The 2014-15 flu season is here, and it’s reached epidemic proportions. This season’s strain appears particularly nasty. About half of the United States is contending with high levels of flu activity, which means an onslaught of symptoms like fever, runny or stuff nose, cough and sore throat. Massachusetts has not been hit as hard as some other areas of the country. But the relative lull in flu activity might be the calm before the storm. The flu season will last for several more weeks, especially in areas that have not yet seen significant activity, according to the Centers for Disease Control and Prevention (CDC).
Got questions about the flu? We have answers.
Is the flu shot effective?
Although the flu shot does not cover the H3N2 strain that is causing about 90 percent of flu cases this season, it does provide partial protection from the virus. It may reduce severe outcomes like hospitalization and death.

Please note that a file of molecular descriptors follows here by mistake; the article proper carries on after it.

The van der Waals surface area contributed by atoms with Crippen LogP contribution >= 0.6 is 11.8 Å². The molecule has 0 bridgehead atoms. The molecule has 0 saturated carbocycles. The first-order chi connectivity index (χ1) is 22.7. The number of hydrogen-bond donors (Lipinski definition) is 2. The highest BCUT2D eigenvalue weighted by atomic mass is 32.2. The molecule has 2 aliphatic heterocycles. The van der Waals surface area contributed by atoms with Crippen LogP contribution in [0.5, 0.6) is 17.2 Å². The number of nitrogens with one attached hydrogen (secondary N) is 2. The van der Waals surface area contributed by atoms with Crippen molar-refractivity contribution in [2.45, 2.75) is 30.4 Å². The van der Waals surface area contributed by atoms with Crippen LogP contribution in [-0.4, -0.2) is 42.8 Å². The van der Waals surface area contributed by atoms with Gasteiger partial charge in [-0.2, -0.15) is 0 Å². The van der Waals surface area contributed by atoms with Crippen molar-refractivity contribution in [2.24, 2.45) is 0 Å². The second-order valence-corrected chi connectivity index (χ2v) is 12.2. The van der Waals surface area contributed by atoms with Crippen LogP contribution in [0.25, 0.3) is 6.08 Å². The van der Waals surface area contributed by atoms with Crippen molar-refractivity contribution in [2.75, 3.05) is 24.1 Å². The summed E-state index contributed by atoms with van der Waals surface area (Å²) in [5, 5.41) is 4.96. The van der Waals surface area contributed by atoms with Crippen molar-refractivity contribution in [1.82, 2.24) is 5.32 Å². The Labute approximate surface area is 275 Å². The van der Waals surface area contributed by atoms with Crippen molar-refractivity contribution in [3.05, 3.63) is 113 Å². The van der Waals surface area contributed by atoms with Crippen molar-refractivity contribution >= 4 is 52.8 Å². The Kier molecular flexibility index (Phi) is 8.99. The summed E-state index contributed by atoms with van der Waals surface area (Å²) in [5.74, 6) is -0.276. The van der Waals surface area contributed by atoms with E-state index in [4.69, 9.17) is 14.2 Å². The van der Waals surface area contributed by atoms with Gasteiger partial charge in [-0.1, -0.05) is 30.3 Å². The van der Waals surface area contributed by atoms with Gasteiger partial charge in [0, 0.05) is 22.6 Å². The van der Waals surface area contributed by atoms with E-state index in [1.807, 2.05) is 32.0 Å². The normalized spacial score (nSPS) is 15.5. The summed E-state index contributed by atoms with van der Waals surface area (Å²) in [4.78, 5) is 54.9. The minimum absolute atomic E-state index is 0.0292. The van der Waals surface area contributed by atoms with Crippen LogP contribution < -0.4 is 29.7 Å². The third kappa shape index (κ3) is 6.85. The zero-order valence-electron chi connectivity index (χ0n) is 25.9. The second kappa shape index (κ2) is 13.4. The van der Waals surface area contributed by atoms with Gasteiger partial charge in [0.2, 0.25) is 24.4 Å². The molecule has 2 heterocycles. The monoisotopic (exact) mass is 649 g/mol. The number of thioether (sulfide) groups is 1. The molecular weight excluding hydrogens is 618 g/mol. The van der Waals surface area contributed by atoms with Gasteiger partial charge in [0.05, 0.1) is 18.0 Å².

Even if you and your child have not yet been vaccinated, it is a good idea to get the shot as part of your family’s flu defense.
What can I do to keep my family healthy and avoid the flu?
Other basic precautions include:
- Wash your hands often with soap and water for 20 seconds. (Encourage your kids to sing “Happy Birthday” twice as they lather the backs of their hands, between the fingers and under the nails.) An alcohol-based hand sanitizer also works well.
- Cover your cough. Teach your kids the Dracula sneeze of coughing into the crooks of their elbows to avoid spreading germs.
- Avoid touching your mouth, nose and eyes. The germs that spread flu live here.
- Clean and disinfect surfaces.
- Stay home if you are sick. This helps prevent the spread of flu.
What should I do if my child shows signs of the flu?
Check with your child’s doctor right away if you suspect flu. Antiviral treatments, such as Tamiflu and Relenza, can help shorten the duration of the flu and prevent serious complications like pneumonia.
Where can I find a flu shot?
The HealthMap Vaccine Finder, developed by Boston Children’s HealthMap team, is like a Google Maps for tracking down the flu vaccine. Visit it from your computer, smartphone or tablet, plug in your address and city or zip code, and it pulls up a map listing pharmacies, clinics, etc. in your area offering the vaccine.